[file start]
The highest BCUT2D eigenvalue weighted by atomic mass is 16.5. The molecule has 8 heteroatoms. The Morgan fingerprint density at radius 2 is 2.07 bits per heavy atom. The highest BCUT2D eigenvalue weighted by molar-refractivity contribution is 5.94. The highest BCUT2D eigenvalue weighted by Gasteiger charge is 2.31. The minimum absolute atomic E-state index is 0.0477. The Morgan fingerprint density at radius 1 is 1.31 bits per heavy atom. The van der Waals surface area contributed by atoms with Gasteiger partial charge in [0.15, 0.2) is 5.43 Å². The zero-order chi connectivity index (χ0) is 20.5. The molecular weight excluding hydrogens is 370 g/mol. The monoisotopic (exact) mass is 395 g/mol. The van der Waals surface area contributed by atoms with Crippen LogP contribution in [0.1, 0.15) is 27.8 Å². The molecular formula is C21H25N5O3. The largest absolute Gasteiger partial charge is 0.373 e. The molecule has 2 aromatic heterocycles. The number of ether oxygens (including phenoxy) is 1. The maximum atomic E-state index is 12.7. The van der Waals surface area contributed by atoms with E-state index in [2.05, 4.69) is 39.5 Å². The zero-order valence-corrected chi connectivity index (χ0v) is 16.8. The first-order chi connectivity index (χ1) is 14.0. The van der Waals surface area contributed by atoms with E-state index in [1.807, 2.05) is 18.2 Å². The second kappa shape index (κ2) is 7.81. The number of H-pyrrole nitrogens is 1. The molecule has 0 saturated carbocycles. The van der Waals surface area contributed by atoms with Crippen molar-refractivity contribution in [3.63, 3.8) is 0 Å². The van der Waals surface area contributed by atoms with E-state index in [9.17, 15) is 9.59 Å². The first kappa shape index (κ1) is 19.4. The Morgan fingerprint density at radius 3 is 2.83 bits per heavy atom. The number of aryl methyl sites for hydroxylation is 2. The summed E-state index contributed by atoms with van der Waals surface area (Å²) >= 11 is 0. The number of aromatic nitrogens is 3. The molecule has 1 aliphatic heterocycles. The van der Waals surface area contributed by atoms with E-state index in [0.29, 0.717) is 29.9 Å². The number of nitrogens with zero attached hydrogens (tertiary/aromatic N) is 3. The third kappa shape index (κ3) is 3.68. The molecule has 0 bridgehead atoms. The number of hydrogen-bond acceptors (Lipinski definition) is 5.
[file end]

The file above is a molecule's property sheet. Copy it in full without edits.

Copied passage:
The highest BCUT2D eigenvalue weighted by atomic mass is 16.5. The molecule has 8 heteroatoms. The Morgan fingerprint density at radius 2 is 2.07 bits per heavy atom. The highest BCUT2D eigenvalue weighted by molar-refractivity contribution is 5.94. The highest BCUT2D eigenvalue weighted by Gasteiger charge is 2.31. The minimum absolute atomic E-state index is 0.0477. The Morgan fingerprint density at radius 1 is 1.31 bits per heavy atom. The van der Waals surface area contributed by atoms with Gasteiger partial charge in [0.15, 0.2) is 5.43 Å². The zero-order chi connectivity index (χ0) is 20.5. The molecular weight excluding hydrogens is 370 g/mol. The monoisotopic (exact) mass is 395 g/mol. The van der Waals surface area contributed by atoms with Crippen LogP contribution in [0.1, 0.15) is 27.8 Å². The molecular formula is C21H25N5O3. The largest absolute Gasteiger partial charge is 0.373 e. The molecule has 2 aromatic heterocycles. The number of ether oxygens (including phenoxy) is 1. The maximum atomic E-state index is 12.7. The van der Waals surface area contributed by atoms with E-state index in [2.05, 4.69) is 39.5 Å². The zero-order valence-corrected chi connectivity index (χ0v) is 16.8. The first-order chi connectivity index (χ1) is 14.0. The van der Waals surface area contributed by atoms with E-state index in [1.807, 2.05) is 18.2 Å². The second kappa shape index (κ2) is 7.81. The number of H-pyrrole nitrogens is 1. The molecule has 0 saturated carbocycles. The van der Waals surface area contributed by atoms with Crippen molar-refractivity contribution in [3.63, 3.8) is 0 Å². The van der Waals surface area contributed by atoms with E-state index in [9.17, 15) is 9.59 Å². The first kappa shape index (κ1) is 19.4. The Morgan fingerprint density at radius 3 is 2.83 bits per heavy atom. The number of aryl methyl sites for hydroxylation is 2. The summed E-state index contributed by atoms with van der Waals surface area (Å²) >= 11 is 0. The number of aromatic nitrogens is 3. The molecule has 1 aliphatic heterocycles. The van der Waals surface area contributed by atoms with E-state index in [0.29, 0.717) is 29.9 Å². The number of nitrogens with zero attached hydrogens (tertiary/aromatic N) is 3. The third kappa shape index (κ3) is 3.68. The molecule has 0 bridgehead atoms. The number of hydrogen-bond acceptors (Lipinski definition) is 5.